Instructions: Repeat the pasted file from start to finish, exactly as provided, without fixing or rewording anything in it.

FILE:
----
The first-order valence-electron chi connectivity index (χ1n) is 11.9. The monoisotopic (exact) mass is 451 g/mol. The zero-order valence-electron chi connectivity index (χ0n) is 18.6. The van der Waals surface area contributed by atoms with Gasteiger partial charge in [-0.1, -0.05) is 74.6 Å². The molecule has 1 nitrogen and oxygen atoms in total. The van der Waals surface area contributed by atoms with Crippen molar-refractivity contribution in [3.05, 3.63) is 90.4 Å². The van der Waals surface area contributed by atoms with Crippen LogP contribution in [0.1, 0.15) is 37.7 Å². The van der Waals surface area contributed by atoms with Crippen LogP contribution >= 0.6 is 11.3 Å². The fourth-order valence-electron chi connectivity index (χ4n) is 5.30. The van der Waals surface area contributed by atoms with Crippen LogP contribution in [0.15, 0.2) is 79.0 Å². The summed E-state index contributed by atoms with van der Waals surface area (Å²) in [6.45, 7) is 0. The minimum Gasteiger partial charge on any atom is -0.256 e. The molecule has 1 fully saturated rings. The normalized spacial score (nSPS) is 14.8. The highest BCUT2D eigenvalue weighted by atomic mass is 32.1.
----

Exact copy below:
The first-order valence-electron chi connectivity index (χ1n) is 11.9. The monoisotopic (exact) mass is 451 g/mol. The zero-order valence-electron chi connectivity index (χ0n) is 18.6. The van der Waals surface area contributed by atoms with Gasteiger partial charge in [-0.1, -0.05) is 74.6 Å². The molecule has 1 nitrogen and oxygen atoms in total. The van der Waals surface area contributed by atoms with Crippen molar-refractivity contribution in [3.05, 3.63) is 90.4 Å². The van der Waals surface area contributed by atoms with Crippen LogP contribution in [0.1, 0.15) is 37.7 Å². The van der Waals surface area contributed by atoms with Crippen LogP contribution >= 0.6 is 11.3 Å². The fourth-order valence-electron chi connectivity index (χ4n) is 5.30. The van der Waals surface area contributed by atoms with Crippen LogP contribution in [0.15, 0.2) is 79.0 Å². The summed E-state index contributed by atoms with van der Waals surface area (Å²) in [6.45, 7) is 0. The minimum Gasteiger partial charge on any atom is -0.256 e. The molecule has 1 fully saturated rings. The normalized spacial score (nSPS) is 14.8. The highest BCUT2D eigenvalue weighted by atomic mass is 32.1.